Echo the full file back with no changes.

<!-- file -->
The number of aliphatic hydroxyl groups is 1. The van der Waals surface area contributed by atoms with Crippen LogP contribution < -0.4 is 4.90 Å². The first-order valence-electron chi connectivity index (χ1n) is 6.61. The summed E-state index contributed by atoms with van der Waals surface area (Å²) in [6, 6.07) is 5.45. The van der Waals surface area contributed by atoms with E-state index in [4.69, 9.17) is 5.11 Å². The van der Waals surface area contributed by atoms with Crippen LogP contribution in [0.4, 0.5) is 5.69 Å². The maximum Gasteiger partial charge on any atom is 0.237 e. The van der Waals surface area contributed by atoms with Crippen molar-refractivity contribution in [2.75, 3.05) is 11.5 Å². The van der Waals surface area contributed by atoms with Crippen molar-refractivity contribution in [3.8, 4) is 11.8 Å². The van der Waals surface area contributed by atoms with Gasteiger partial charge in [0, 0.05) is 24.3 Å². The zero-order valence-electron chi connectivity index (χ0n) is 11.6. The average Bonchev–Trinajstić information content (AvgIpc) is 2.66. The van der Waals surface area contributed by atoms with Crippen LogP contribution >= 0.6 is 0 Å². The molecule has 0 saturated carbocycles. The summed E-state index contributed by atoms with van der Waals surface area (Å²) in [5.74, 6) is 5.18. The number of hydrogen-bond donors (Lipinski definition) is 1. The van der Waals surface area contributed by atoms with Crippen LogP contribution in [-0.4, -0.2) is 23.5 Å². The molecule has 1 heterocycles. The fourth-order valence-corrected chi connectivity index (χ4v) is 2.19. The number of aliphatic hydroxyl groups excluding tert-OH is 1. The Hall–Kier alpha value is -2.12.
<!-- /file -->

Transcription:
The number of aliphatic hydroxyl groups is 1. The van der Waals surface area contributed by atoms with Crippen LogP contribution < -0.4 is 4.90 Å². The first-order valence-electron chi connectivity index (χ1n) is 6.61. The summed E-state index contributed by atoms with van der Waals surface area (Å²) in [6, 6.07) is 5.45. The van der Waals surface area contributed by atoms with E-state index in [4.69, 9.17) is 5.11 Å². The van der Waals surface area contributed by atoms with Crippen LogP contribution in [0.4, 0.5) is 5.69 Å². The maximum Gasteiger partial charge on any atom is 0.237 e. The van der Waals surface area contributed by atoms with Crippen molar-refractivity contribution in [2.75, 3.05) is 11.5 Å². The van der Waals surface area contributed by atoms with Crippen molar-refractivity contribution in [3.8, 4) is 11.8 Å². The van der Waals surface area contributed by atoms with Gasteiger partial charge in [0, 0.05) is 24.3 Å². The zero-order valence-electron chi connectivity index (χ0n) is 11.6. The average Bonchev–Trinajstić information content (AvgIpc) is 2.66. The van der Waals surface area contributed by atoms with Crippen LogP contribution >= 0.6 is 0 Å². The molecule has 0 saturated carbocycles. The summed E-state index contributed by atoms with van der Waals surface area (Å²) in [5.74, 6) is 5.18. The number of hydrogen-bond donors (Lipinski definition) is 1. The van der Waals surface area contributed by atoms with Crippen LogP contribution in [-0.4, -0.2) is 23.5 Å². The molecule has 1 heterocycles. The fourth-order valence-corrected chi connectivity index (χ4v) is 2.19. The number of aliphatic hydroxyl groups excluding tert-OH is 1. The Hall–Kier alpha value is -2.12.